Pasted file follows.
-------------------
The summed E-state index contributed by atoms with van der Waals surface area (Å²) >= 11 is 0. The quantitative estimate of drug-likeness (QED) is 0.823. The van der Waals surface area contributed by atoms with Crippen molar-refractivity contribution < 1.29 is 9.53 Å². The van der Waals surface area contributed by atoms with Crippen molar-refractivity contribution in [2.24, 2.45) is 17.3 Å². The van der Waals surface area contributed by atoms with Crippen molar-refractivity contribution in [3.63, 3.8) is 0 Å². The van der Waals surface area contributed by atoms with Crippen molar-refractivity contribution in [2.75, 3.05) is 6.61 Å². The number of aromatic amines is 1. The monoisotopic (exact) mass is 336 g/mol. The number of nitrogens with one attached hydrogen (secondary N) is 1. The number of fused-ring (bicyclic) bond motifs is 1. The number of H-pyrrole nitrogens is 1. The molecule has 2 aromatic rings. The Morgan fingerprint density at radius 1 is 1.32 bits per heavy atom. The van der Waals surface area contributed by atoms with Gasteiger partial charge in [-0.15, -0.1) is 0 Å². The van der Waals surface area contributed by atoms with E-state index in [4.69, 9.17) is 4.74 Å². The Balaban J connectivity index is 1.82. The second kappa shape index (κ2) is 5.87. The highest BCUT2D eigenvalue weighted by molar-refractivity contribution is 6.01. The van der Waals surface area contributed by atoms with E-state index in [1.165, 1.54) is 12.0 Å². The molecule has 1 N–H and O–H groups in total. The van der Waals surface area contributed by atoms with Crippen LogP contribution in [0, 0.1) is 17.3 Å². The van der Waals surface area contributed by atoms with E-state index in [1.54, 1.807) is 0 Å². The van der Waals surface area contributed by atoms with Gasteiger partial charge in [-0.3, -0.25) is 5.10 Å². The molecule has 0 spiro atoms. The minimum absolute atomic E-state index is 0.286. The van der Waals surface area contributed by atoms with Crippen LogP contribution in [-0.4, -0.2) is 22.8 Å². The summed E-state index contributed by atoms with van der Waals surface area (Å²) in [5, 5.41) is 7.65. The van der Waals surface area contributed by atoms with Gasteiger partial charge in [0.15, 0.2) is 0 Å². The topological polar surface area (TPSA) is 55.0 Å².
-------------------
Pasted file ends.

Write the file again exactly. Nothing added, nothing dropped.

The summed E-state index contributed by atoms with van der Waals surface area (Å²) >= 11 is 0. The quantitative estimate of drug-likeness (QED) is 0.823. The van der Waals surface area contributed by atoms with Crippen molar-refractivity contribution < 1.29 is 9.53 Å². The van der Waals surface area contributed by atoms with Crippen molar-refractivity contribution in [2.24, 2.45) is 17.3 Å². The van der Waals surface area contributed by atoms with Crippen molar-refractivity contribution in [3.63, 3.8) is 0 Å². The van der Waals surface area contributed by atoms with Crippen molar-refractivity contribution in [2.75, 3.05) is 6.61 Å². The number of aromatic amines is 1. The monoisotopic (exact) mass is 336 g/mol. The number of nitrogens with one attached hydrogen (secondary N) is 1. The number of fused-ring (bicyclic) bond motifs is 1. The number of H-pyrrole nitrogens is 1. The molecule has 2 aromatic rings. The Morgan fingerprint density at radius 1 is 1.32 bits per heavy atom. The van der Waals surface area contributed by atoms with Gasteiger partial charge in [-0.15, -0.1) is 0 Å². The van der Waals surface area contributed by atoms with E-state index in [4.69, 9.17) is 4.74 Å². The Balaban J connectivity index is 1.82. The second kappa shape index (κ2) is 5.87. The highest BCUT2D eigenvalue weighted by molar-refractivity contribution is 6.01. The van der Waals surface area contributed by atoms with E-state index in [1.165, 1.54) is 12.0 Å². The molecule has 1 N–H and O–H groups in total. The van der Waals surface area contributed by atoms with Crippen LogP contribution in [0, 0.1) is 17.3 Å². The van der Waals surface area contributed by atoms with E-state index in [1.54, 1.807) is 0 Å². The van der Waals surface area contributed by atoms with Gasteiger partial charge in [-0.3, -0.25) is 5.10 Å². The molecule has 0 spiro atoms. The minimum absolute atomic E-state index is 0.286. The van der Waals surface area contributed by atoms with Crippen LogP contribution in [-0.4, -0.2) is 22.8 Å². The summed E-state index contributed by atoms with van der Waals surface area (Å²) in [5, 5.41) is 7.65. The van der Waals surface area contributed by atoms with Gasteiger partial charge in [0.15, 0.2) is 0 Å². The topological polar surface area (TPSA) is 55.0 Å².